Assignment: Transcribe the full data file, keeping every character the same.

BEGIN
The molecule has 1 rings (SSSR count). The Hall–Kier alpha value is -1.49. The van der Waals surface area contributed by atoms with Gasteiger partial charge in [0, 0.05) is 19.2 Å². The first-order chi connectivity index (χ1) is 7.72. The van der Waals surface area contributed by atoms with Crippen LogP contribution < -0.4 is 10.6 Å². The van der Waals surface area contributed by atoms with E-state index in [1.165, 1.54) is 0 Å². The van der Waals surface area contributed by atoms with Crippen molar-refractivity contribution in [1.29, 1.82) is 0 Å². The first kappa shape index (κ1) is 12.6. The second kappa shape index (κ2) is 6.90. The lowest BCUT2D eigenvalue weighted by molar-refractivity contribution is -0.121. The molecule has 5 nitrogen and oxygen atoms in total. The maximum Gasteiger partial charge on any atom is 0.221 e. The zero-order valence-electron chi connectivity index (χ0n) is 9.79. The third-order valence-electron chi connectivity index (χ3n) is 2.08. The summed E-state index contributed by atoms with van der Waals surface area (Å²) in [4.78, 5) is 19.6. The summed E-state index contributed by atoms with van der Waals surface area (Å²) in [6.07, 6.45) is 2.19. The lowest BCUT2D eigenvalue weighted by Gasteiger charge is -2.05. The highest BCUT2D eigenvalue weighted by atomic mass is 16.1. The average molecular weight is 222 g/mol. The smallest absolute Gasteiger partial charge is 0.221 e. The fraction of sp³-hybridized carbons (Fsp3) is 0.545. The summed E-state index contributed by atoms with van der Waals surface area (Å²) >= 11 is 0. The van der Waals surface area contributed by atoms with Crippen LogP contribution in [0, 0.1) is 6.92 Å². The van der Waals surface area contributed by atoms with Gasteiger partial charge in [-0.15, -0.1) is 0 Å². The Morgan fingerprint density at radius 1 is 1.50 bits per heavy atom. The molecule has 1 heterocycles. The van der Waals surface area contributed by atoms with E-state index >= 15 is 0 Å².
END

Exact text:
The molecule has 1 rings (SSSR count). The Hall–Kier alpha value is -1.49. The van der Waals surface area contributed by atoms with Gasteiger partial charge in [0, 0.05) is 19.2 Å². The first-order chi connectivity index (χ1) is 7.72. The van der Waals surface area contributed by atoms with Crippen LogP contribution < -0.4 is 10.6 Å². The van der Waals surface area contributed by atoms with E-state index in [1.165, 1.54) is 0 Å². The van der Waals surface area contributed by atoms with Crippen molar-refractivity contribution in [1.29, 1.82) is 0 Å². The first kappa shape index (κ1) is 12.6. The second kappa shape index (κ2) is 6.90. The lowest BCUT2D eigenvalue weighted by molar-refractivity contribution is -0.121. The molecule has 5 nitrogen and oxygen atoms in total. The maximum Gasteiger partial charge on any atom is 0.221 e. The zero-order valence-electron chi connectivity index (χ0n) is 9.79. The third-order valence-electron chi connectivity index (χ3n) is 2.08. The summed E-state index contributed by atoms with van der Waals surface area (Å²) in [4.78, 5) is 19.6. The summed E-state index contributed by atoms with van der Waals surface area (Å²) in [6.07, 6.45) is 2.19. The lowest BCUT2D eigenvalue weighted by Gasteiger charge is -2.05. The highest BCUT2D eigenvalue weighted by atomic mass is 16.1. The average molecular weight is 222 g/mol. The smallest absolute Gasteiger partial charge is 0.221 e. The fraction of sp³-hybridized carbons (Fsp3) is 0.545. The summed E-state index contributed by atoms with van der Waals surface area (Å²) >= 11 is 0. The van der Waals surface area contributed by atoms with Crippen LogP contribution in [0, 0.1) is 6.92 Å². The van der Waals surface area contributed by atoms with Gasteiger partial charge in [-0.15, -0.1) is 0 Å². The Morgan fingerprint density at radius 1 is 1.50 bits per heavy atom. The molecule has 1 heterocycles. The van der Waals surface area contributed by atoms with E-state index >= 15 is 0 Å².